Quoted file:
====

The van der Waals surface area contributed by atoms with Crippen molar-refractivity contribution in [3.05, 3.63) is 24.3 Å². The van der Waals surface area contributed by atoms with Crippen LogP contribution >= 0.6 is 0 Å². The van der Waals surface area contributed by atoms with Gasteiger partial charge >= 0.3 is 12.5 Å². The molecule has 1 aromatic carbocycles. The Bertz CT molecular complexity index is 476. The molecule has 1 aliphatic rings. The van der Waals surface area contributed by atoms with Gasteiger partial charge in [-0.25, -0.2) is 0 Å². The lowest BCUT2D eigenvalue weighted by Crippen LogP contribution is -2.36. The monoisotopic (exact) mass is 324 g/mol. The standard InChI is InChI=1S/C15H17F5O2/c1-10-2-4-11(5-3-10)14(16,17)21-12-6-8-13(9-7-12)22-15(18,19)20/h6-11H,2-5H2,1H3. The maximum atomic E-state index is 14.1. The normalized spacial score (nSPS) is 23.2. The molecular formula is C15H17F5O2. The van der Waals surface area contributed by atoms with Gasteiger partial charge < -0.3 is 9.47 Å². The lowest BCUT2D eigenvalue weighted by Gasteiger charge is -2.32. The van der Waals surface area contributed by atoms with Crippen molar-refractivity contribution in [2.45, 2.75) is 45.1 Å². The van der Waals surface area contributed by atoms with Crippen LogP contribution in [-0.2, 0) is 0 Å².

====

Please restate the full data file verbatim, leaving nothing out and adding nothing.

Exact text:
The van der Waals surface area contributed by atoms with Crippen molar-refractivity contribution in [3.05, 3.63) is 24.3 Å². The van der Waals surface area contributed by atoms with Crippen LogP contribution >= 0.6 is 0 Å². The van der Waals surface area contributed by atoms with Gasteiger partial charge >= 0.3 is 12.5 Å². The molecule has 1 aromatic carbocycles. The Bertz CT molecular complexity index is 476. The molecule has 1 aliphatic rings. The van der Waals surface area contributed by atoms with Gasteiger partial charge in [-0.25, -0.2) is 0 Å². The lowest BCUT2D eigenvalue weighted by Crippen LogP contribution is -2.36. The monoisotopic (exact) mass is 324 g/mol. The standard InChI is InChI=1S/C15H17F5O2/c1-10-2-4-11(5-3-10)14(16,17)21-12-6-8-13(9-7-12)22-15(18,19)20/h6-11H,2-5H2,1H3. The maximum atomic E-state index is 14.1. The normalized spacial score (nSPS) is 23.2. The molecular formula is C15H17F5O2. The van der Waals surface area contributed by atoms with Gasteiger partial charge < -0.3 is 9.47 Å². The lowest BCUT2D eigenvalue weighted by Gasteiger charge is -2.32. The van der Waals surface area contributed by atoms with Crippen molar-refractivity contribution in [2.45, 2.75) is 45.1 Å². The van der Waals surface area contributed by atoms with Crippen LogP contribution in [-0.2, 0) is 0 Å².